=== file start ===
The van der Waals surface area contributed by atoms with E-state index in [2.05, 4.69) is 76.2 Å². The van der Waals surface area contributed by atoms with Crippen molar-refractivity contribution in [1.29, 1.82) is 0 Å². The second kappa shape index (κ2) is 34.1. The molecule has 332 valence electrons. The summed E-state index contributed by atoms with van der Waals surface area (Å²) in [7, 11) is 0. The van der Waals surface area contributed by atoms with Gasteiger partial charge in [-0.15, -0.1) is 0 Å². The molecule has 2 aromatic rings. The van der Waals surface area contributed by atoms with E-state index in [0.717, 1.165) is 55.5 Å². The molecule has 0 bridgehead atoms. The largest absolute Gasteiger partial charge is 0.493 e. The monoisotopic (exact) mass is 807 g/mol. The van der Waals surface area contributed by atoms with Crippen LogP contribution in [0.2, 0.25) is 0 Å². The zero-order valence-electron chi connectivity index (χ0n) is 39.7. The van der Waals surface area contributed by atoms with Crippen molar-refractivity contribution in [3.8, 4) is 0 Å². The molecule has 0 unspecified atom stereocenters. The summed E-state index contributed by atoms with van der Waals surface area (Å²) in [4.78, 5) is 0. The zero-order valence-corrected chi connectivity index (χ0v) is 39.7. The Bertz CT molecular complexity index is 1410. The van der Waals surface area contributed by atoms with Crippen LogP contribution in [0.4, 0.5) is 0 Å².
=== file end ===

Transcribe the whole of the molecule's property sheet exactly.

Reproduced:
The van der Waals surface area contributed by atoms with E-state index in [2.05, 4.69) is 76.2 Å². The van der Waals surface area contributed by atoms with Crippen molar-refractivity contribution in [1.29, 1.82) is 0 Å². The second kappa shape index (κ2) is 34.1. The molecule has 332 valence electrons. The summed E-state index contributed by atoms with van der Waals surface area (Å²) in [7, 11) is 0. The van der Waals surface area contributed by atoms with Gasteiger partial charge in [-0.15, -0.1) is 0 Å². The molecule has 2 aromatic rings. The van der Waals surface area contributed by atoms with E-state index in [0.717, 1.165) is 55.5 Å². The molecule has 0 bridgehead atoms. The largest absolute Gasteiger partial charge is 0.493 e. The monoisotopic (exact) mass is 807 g/mol. The van der Waals surface area contributed by atoms with Crippen LogP contribution in [0.2, 0.25) is 0 Å². The zero-order valence-electron chi connectivity index (χ0n) is 39.7. The van der Waals surface area contributed by atoms with Crippen molar-refractivity contribution in [3.8, 4) is 0 Å². The molecule has 0 unspecified atom stereocenters. The summed E-state index contributed by atoms with van der Waals surface area (Å²) in [4.78, 5) is 0. The zero-order valence-corrected chi connectivity index (χ0v) is 39.7. The Bertz CT molecular complexity index is 1410. The van der Waals surface area contributed by atoms with Crippen LogP contribution in [0.4, 0.5) is 0 Å².